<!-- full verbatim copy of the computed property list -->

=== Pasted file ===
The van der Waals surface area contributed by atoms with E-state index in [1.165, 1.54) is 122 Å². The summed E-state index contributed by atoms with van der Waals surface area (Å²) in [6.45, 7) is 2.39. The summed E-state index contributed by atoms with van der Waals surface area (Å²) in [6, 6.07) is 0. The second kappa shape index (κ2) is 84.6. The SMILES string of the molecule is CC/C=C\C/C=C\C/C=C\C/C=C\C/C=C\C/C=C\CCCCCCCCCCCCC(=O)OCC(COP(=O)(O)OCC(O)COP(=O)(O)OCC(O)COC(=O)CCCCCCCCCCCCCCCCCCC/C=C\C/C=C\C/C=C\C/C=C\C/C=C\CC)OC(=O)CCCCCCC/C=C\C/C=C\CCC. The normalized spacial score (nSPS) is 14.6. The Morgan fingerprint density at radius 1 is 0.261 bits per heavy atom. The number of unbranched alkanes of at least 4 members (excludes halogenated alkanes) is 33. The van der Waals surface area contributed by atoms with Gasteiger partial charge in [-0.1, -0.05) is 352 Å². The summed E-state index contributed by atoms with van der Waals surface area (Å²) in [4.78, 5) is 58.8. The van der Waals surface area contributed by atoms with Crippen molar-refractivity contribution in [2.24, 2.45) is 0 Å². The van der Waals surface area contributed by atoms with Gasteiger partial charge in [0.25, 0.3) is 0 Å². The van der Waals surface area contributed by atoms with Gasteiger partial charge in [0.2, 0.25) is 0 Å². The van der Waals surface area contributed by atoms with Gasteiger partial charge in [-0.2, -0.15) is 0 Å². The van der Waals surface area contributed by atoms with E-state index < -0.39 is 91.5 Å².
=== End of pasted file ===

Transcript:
The van der Waals surface area contributed by atoms with E-state index in [1.165, 1.54) is 122 Å². The summed E-state index contributed by atoms with van der Waals surface area (Å²) in [6.45, 7) is 2.39. The summed E-state index contributed by atoms with van der Waals surface area (Å²) in [6, 6.07) is 0. The second kappa shape index (κ2) is 84.6. The SMILES string of the molecule is CC/C=C\C/C=C\C/C=C\C/C=C\C/C=C\C/C=C\CCCCCCCCCCCCC(=O)OCC(COP(=O)(O)OCC(O)COP(=O)(O)OCC(O)COC(=O)CCCCCCCCCCCCCCCCCCC/C=C\C/C=C\C/C=C\C/C=C\C/C=C\CC)OC(=O)CCCCCCC/C=C\C/C=C\CCC. The normalized spacial score (nSPS) is 14.6. The Morgan fingerprint density at radius 1 is 0.261 bits per heavy atom. The number of unbranched alkanes of at least 4 members (excludes halogenated alkanes) is 33. The van der Waals surface area contributed by atoms with Gasteiger partial charge in [-0.1, -0.05) is 352 Å². The summed E-state index contributed by atoms with van der Waals surface area (Å²) in [4.78, 5) is 58.8. The van der Waals surface area contributed by atoms with Crippen molar-refractivity contribution in [2.24, 2.45) is 0 Å². The van der Waals surface area contributed by atoms with Gasteiger partial charge in [0.25, 0.3) is 0 Å². The van der Waals surface area contributed by atoms with Gasteiger partial charge in [0.2, 0.25) is 0 Å². The van der Waals surface area contributed by atoms with Gasteiger partial charge in [-0.2, -0.15) is 0 Å². The van der Waals surface area contributed by atoms with E-state index < -0.39 is 91.5 Å².